Reflexive pronouns can be attached to the end of infinitives or gerunds, as well as used in affirmative commands.

So, ‘Voy a lavarme la cara’ means ‘I am going to wash my face’, and ‘Estoy bañándome’ translates to ‘I am bathing myself’.

And in the case of affirmative commands, the reflexive pronoun must be attached directly to the verb, as in ‘Duermete temprano’, which means ‘Go to sleep early’.

This flexibility in reflexive pronoun placement adds to the richness and versatility of the Spanish language.

Get FREE Access to Award Winning Spanish Course

Common Reflexive Verbs for Everyday Use

Equipped with the fundamentals of reflexive verbs, it’s time to apply our acquired knowledge. 

Approximately 154 out of the 523 basic and common Spanish verbs have reflexive forms often used in conversation.

These Spanish reflexive verbs are essential components of everyday language, used to express personal experiences, daily routines, and emotions. 

They give us a way to express actions we perform on ourselves, whether it’s ‘acostarse’ (going to bed), ‘afeitarse’ (shaving), or ‘alegrarse’ (getting happy).

Let’s examine the most common reflexive verbs, categorized into daily routines, personal care, and emotions and feelings.

By exploring these categories, you’ll gain a wider understanding of reflexive verbs and how they are used in everyday Spanish.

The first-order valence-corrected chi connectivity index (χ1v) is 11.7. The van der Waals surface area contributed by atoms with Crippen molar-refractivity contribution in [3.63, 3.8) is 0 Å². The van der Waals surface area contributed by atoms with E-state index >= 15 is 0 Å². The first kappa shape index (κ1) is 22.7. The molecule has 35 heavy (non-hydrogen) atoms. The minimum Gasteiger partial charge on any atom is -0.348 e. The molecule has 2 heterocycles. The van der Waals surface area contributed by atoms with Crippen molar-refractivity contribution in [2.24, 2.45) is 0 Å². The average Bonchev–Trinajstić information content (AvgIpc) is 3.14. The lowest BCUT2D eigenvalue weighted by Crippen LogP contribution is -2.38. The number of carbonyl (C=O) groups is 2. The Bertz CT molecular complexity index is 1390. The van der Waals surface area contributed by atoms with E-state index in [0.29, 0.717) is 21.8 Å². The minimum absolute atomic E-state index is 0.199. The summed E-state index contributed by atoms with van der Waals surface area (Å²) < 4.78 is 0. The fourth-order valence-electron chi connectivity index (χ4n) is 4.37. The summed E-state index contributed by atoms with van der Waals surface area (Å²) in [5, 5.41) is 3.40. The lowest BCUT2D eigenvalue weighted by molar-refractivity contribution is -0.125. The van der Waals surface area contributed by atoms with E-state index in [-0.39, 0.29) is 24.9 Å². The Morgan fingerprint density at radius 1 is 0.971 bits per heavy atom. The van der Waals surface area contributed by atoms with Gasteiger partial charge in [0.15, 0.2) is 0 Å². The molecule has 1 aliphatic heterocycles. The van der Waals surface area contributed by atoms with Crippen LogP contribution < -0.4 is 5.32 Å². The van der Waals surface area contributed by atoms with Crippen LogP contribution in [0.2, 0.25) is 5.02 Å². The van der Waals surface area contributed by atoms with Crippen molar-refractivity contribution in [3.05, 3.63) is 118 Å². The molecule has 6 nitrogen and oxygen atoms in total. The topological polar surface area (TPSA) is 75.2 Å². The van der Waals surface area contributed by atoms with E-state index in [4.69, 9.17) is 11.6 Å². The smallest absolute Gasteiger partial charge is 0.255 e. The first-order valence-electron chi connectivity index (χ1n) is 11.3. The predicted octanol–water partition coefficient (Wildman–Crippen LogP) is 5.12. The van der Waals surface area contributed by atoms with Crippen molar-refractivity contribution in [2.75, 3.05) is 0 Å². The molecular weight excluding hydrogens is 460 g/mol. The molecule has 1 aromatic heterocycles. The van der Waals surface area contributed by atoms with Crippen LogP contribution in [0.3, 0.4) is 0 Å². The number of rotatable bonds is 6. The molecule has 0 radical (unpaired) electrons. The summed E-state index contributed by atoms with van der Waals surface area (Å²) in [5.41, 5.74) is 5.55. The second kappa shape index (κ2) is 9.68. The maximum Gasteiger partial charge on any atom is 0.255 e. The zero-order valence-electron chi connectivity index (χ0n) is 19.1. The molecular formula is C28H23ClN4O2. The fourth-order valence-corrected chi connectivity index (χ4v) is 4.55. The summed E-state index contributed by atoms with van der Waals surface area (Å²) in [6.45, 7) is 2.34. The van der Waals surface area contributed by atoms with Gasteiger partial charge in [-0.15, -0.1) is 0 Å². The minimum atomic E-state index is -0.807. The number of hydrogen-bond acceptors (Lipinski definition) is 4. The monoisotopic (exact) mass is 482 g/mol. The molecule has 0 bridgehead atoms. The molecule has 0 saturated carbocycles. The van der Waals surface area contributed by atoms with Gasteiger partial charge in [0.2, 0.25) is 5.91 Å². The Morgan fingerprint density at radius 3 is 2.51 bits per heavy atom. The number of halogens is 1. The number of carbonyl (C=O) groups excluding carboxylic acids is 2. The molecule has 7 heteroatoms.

You’ll also begin to recognize these commonly used reflexive verbs in conversations, enhancing your Spanish fluency.

Daily Routines

Reflexive verbs are a staple when it comes to describing daily routines. 

From ‘despertarse’ (to wake up) to ‘dormirse’ (to fall asleep), these verbs depict actions one does to oneself, reflecting the change in meaning from the non-reflexive ‘despertar’ (to wake someone up) and ‘dormir’ (to sleep).

Other examples include ‘lavarse los dientes’ or ‘cepillarse los dientes’ for brushing one’s teeth, and ‘peinarse’ for combing or styling hair.

By incorporating these verbs into your vocabulary, you’ll be better equipped to discuss your daily routines in Spanish.

Personal Care

Reflexive verbs also come in handy when talking about personal care. Activities such as:

  • ‘bañarse’ (to bathe)
  • ‘ducharse’ (to shower)
  • ‘lavarse’ (to wash)
  • ‘cepillarse los dientes’ (to brush one’s teeth)
  • ‘peinarse’ (to comb one’s hair)

all incorporate reflexive verbs. 

Notice how the reflexive pronoun ‘se’ in these verbs implies that the action is being done by the subject to themselves. 

By using these verbs, you can precisely describe personal care activities in Spanish.

Emotions and Feelings